man-gardeningA new report just came out that provided even more support for the benefits of healthy eating and physical activity for control of diabetes and risks for chronic disease. Physical activity alone is okay but without the consumption of nutrient dense foods and control of overall calories, blood sugar fluctuations and increased risk factors for chronic disease, such as high blood pressure and elevated blood cholesterol levels, may still go unchecked. Furthermore, a healthy diet alone might be enough to help get blood sugar levels within normal ranges, but may not be enough to maintain a healthy weight and a fitness level that is optimal to maintain functional abilities and good health as we age.

But knowing the importance of the need for both nutrition and physical activity has not always translated into healthy lifestyle practices. There may be so many obstacles (or excuses) that prevents individuals living with diabetes from doing what they know they should that they stop confiding in their healthcare providers for fear of being chastised. And, as a registered dietitian, I have counseled people who were apologizing about their food choices before they even told me about what they have been eating. The point that I want to make is that all the research in the world cannot dictate what is the best eating and fitness plan for you.  You are unique, and your diabetes condition is unique to you. What you like to eat and the types of physical activity that you like to do, or can physically do on a regular basis, may be totally different than someone else living with diabetes. Taking time to develop a plan that is right for you and your lifestyle will make up the winning combinations that will make the difference in an hemoglobin A1c that remains within optimal ranges and one that is always elevated at your 3 month check-up. Remember when it comes to your health, the choices are yours!

There are so many ways to get in physical activity, including some that are considered “activities of daily living.” Take, for instance, regular house work. Did you know the cleaning your home can burn off just as many calories as walking around the block? Below is a table of a variety of physical activity options, including activities of daily living, which can help in meeting your fitness needs (1). Choosing a combination of activities that can be done on a regular basis can establish a lifestyle of active living.

Type of Physical Activity (1)

Amount of Calories Expended Per Hour





Painting the House


Washing/polishing car




Walking, 25 minutes/mile


Scrubbing floors


Cleaning Windows


Raking Leaves


Walking, 15 minutes/mile




Biking, 6 minutes/mile


Walking down stairs


Walking up stairs


To improve your nutritional intake without even thinking, eating by the colors of the rainbow is one strategy to guide you to the nutrient dense foods that should make up the bulk of a healthy eating plan. The deeper the color of your vegetables and fruits, the higher the nutrition provided. Having minimally processed foods, as close to their natural state as possible, will also lead you to the types of foods that have the greatest nutrition (2). Making plans to frequent the farmers markets this summer season will not only serve to increase your fruit and vegetable intake from fresh foods in season, but will be a way to increase physical activity as well (3). Also, cutting up your raw vegetable into bit size pieces and adding them to meals and snacks with a low calorie dip or hummus mix can help to boost your overall vegetable intake without having to do any additional cooking. Anything you can do to make healthy eating the easy choice will help create an eating pattern that will work for a lifetime.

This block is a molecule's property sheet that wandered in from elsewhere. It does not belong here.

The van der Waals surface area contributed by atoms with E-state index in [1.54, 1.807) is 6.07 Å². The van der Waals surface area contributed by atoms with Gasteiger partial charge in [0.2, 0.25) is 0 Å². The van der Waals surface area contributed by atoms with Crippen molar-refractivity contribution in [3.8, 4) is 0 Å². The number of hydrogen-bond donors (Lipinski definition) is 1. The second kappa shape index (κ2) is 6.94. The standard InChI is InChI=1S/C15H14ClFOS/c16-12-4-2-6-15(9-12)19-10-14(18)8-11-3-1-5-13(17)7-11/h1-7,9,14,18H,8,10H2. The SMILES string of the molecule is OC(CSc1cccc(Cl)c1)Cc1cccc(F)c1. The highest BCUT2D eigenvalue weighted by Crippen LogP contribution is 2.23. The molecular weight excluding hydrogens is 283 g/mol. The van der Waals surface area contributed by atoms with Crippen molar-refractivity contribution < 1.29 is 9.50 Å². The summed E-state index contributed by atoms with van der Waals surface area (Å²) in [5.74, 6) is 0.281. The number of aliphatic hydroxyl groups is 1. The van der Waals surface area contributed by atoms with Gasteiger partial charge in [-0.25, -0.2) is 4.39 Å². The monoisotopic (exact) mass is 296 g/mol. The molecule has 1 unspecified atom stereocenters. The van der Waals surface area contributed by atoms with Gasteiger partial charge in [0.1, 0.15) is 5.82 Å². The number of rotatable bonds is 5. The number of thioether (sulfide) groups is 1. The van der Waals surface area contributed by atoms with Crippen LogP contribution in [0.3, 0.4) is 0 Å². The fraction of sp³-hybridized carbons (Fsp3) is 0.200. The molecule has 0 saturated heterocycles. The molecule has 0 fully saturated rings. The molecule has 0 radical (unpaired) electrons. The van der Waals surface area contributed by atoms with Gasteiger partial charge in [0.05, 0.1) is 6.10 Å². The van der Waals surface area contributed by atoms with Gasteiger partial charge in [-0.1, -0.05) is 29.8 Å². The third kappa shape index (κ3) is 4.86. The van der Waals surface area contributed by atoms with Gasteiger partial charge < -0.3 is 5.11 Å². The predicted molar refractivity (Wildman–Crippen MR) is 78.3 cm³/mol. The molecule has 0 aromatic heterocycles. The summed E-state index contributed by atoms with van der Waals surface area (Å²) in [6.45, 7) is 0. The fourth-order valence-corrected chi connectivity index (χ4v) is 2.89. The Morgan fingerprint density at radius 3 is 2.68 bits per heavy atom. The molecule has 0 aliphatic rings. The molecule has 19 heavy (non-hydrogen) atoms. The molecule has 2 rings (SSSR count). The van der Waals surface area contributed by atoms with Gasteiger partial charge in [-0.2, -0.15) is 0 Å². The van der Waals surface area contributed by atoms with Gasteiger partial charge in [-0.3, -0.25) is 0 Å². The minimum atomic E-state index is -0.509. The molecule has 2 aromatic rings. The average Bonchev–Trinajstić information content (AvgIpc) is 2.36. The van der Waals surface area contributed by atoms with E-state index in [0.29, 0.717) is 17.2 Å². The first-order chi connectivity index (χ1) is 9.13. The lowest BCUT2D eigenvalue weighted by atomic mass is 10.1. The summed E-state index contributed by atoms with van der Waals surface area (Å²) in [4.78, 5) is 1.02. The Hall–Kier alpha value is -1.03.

And, when it comes to overcoming obstacles to healthy eating and physical activity, my advice is the old saying, “where there is a will, there is a way!” It is my belief that if you really want to get healthier you will. But, it is known that change is a process which requires several steps before action is taken. If you are not active or eating healthy right now, take time to plan for the change that you want for your health.

Follow the three steps as outlined below to develop your winning combination:

1. Assess where you are in your nutrition and physical activity practices and what you need to do to be healthier. Knowing yourself and accepting that you need to change is the first step in creating a personalize nutrition and fitness plan that will meet your health needs.

2. Secure the items needed to support your plan. Whether it means buying healthier foods to cook or obtaining some exercise clothing that you will feel comfortable wearing, taking some initial steps will help in planning for success and will make the experience easier to continue.

3.  Implement your plan and share your successes with others. Social support for the healthy practices that you are doing can be a motivating factor. By sharing what you are doing, you not only will be helping yourself continue, but may actually serve as role modeling for others; thus helping to create a culture of health and wellness for all.

Yvonne is the owner of Y-EAT Right…Nutritional Consultant for Healthy Living, She conducts special workshops to promote healthy nutritional and living behaviors. To find out more about her services email her at: or phone her at (414) 639-5660.


1.) Goldwater, A. (2013). Getting and staying fit. In: Real Life: The Hands-on, Pounds-off Guide, Milwaukee, WI: TOPS Club, Inc.

2.) Greer, Y. (2013). Diabetes and obesity: reducing your health risks. In: Real Life: The Hands-on, Pounds-off Guide, Milwaukee, WI: TOPS Club, Inc.

3.) Farmer’s Market Directory (2015). Dublin, NH: Yankee Publishing, Inc.